As the global economy moves toward an eventual recovery, there will be some huge opportunities for law firms, as well as some minefields. How firms deal with these issues may determine their short and long term success. There are all sorts of possible scenarios but the five issues discussed below certainly appear to be the most significant extensions from where we are today.
1. Expanded Role of the Federal Government. It probably comes as no surprise to anyone who has read a newspaper in the past six months that the involvement of the U.S. Government in the operation of the private sector has rapidly expanded. While this raises all sorts of political and philosophical debates, law firm leaders should note that the areas involved in the greatest government activism are also the industries that many law firms have targeted as their fastest growing sources of future revenues — Financial Services, Health Care, Pharmaceuticals, Telecom and IT, Energy, Housing, Insurance, and Automobiles. This level of Federal influence is likely to continue at least until there is sufficient economic recovery for businesses to relax their dependence on government support.
While the nature of this new working relationship is still evolving we can anticipate several likely consequences. First, regardless of the political party in control, the Federal government has always enjoyed using the power of the purse strings to support social agendas. This will almost certainly mean that the level of reporting, disclosure and approvals required by law firm clients will increase, thereby providing opportunities for a broad array of regulatory work. At the same time, this will likely result in the expansion of auditing and a retrospective review required when firms are performing legal work on client engagements that involve public funds. We know from experience in prior recessions that government audits can be pervasive and, when performed several years after the fact, can be a gargantuan test of law firms’ document retention policies. So the structure and overhead cost of government compliance may grow as a part of law firm management.
But the more significant change may be the Federal government as a client. To the extent that the government moves from the role of a regulator to being an operator, the need for specialized council is likely to expand. As most firms have experienced at some level, working for a government agency brings into play a host of procurement, billing and payment issues that could have a permanent influence over these issues in law firms’ relationships with private sector clients.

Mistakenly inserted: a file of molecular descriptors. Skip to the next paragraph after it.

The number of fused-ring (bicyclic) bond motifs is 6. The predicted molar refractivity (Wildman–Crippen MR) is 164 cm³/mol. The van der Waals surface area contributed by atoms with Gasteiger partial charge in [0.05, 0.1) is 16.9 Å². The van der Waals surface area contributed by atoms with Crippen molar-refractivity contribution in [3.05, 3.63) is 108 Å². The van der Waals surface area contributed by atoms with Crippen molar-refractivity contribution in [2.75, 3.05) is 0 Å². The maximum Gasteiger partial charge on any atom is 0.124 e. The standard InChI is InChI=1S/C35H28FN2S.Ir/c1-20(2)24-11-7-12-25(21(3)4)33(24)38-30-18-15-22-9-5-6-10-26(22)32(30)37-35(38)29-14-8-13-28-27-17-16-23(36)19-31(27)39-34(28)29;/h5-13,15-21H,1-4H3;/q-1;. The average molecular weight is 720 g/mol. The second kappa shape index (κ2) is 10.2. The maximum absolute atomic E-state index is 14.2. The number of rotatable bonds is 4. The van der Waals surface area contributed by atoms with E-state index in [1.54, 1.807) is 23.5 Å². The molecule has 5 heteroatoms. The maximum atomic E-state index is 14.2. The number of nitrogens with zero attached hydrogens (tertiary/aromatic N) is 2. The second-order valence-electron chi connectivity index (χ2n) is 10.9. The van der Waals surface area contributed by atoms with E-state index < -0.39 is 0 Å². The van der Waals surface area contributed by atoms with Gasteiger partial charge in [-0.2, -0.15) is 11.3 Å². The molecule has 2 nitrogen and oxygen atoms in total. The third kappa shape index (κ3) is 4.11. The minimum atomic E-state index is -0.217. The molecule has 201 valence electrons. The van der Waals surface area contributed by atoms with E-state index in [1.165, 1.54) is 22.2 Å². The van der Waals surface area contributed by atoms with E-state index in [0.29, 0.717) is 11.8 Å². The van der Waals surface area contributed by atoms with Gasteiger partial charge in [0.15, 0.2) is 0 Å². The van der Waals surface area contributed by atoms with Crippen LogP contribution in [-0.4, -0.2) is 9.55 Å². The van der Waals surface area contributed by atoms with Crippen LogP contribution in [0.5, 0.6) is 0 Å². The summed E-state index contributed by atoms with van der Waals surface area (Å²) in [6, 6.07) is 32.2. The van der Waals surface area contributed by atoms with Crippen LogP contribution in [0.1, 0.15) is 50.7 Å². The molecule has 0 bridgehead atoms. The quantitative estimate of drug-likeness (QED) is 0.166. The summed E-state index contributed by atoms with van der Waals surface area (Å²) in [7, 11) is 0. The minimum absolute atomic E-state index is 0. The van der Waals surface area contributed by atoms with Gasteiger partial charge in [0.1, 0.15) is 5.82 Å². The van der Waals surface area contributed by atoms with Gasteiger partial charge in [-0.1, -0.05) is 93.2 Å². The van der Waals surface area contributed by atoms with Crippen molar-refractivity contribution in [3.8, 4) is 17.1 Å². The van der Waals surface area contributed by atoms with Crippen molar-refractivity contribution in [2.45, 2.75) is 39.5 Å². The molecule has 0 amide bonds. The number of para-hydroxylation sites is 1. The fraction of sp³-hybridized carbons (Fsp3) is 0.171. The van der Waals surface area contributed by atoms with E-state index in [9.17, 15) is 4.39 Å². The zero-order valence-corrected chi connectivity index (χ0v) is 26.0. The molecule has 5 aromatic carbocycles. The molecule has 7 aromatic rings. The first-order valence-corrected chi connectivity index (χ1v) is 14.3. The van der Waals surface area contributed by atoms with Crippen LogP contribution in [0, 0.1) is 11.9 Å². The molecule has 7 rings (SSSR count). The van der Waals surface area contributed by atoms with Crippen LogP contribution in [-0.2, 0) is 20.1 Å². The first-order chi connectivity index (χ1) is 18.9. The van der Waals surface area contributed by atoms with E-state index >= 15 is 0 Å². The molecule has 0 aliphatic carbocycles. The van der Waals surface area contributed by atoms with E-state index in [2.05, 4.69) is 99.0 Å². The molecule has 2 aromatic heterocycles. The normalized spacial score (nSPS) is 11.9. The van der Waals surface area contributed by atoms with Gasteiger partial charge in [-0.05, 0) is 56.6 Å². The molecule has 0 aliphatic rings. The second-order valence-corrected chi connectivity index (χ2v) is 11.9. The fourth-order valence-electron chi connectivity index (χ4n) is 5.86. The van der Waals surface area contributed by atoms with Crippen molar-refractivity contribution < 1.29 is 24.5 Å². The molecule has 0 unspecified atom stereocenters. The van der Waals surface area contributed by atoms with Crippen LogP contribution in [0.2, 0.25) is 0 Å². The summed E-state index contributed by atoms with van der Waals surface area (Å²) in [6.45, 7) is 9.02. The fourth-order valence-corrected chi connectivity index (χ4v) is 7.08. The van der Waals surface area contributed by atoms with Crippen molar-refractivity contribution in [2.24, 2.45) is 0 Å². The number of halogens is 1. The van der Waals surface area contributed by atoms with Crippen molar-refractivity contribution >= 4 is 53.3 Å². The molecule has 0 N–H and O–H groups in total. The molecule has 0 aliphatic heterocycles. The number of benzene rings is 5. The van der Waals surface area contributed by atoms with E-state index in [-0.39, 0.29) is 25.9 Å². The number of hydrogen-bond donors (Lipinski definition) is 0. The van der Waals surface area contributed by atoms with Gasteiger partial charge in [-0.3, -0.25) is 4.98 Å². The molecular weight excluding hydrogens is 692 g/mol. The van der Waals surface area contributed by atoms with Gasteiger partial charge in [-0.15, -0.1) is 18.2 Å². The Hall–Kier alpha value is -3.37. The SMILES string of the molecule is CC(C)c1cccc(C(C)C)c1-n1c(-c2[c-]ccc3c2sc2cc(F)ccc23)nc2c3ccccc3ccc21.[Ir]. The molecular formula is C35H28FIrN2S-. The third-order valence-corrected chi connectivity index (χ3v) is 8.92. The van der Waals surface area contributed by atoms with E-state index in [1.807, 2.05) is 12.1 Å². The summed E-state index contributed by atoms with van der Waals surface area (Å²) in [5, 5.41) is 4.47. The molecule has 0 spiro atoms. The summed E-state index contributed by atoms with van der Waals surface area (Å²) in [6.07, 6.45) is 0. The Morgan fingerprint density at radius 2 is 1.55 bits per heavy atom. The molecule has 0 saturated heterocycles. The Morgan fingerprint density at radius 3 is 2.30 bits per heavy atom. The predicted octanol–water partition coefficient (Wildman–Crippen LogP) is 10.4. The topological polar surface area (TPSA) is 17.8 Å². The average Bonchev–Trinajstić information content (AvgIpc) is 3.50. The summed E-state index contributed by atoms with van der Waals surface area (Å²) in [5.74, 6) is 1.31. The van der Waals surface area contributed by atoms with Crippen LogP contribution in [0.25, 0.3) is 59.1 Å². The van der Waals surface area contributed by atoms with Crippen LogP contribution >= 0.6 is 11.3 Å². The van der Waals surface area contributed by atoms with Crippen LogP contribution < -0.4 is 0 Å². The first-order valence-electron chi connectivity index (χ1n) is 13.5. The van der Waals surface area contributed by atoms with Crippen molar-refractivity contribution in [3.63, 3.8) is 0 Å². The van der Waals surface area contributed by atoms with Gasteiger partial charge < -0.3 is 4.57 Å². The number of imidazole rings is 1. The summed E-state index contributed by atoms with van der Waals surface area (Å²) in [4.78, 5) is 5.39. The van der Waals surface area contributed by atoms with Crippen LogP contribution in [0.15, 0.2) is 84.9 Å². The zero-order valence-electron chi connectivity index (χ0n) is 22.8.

Finally, the true winners from all this may be the firms with large government relations practices. Working with the government requires major lobbying efforts which provide attractive opportunities for law firms with government agency experience.
2. The Loss of the Brightest and Best. It is a business necessity and completely appropriate for law firms to adjust their level of capability to reflect the client demand for legal work. Indeed, the number of lawyers laid-off as a result of the economy by the AmLaw 200 is now approaching 5,000 and this does not include the new law school graduates for whom offers of employment have been cancelled or deferred. In most firms these lawyers are associates and non-equity partners whose redundancy is primarily based on their performance statistics rather than their legal capability. That is, the lawyers most likely left at law firms after the culling are those who have traditionally generated the most business and worked the most hours. Cynics at some firms characterize this as keeping the brawn and laying off the brains.
What is being lost in this process is the transfer of know-how, particularly in the transactional practices, to new classes of lawyers. We have really only seen this once before in 2001 and 2002 when the tech boom ended — and that was on a much smaller scale. But, even then, law firms lost what seemed like a whole generation of lawyers who could handle certain aspects of engagements and, as a result, in the middle of this decade, headhunters’ hottest properties were third year associates with corporate experience.
It is likely, especially if this is the “U shaped” recovery some economists describe, that there will be a lost generation of lawyers — especially in the corporate and real estate transactional practices. When demand increases for mid-level associates the existing pool of trained lawyers may have lost their skills and will be too senior to work at the lower associate levels. The challenge for law firms is to create the knowledge management systems that will permit a rapid recovery of a full transactional capacity when the need recovers.
Of course, the other shake out of all this is the availability of an extraordinary number of incredibly bright and well credentialed lawyers at bargain basement prices. It is a target rich environment for firms willing to invest in a buy, develop and hold opportunity.
3. Deflation and the Liquidity Trap. While the news pundits opine on the risks of the stimulus packages creating high inflation, the greater risk may in fact be a deflationary spiral. This occurs when the economy slows to the extent that uncertain buyers stop buying and, to stimulate sales, sellers decrease prices. This causes buyers to further defer purchases in anticipation of lower prices to come and the spiral begins.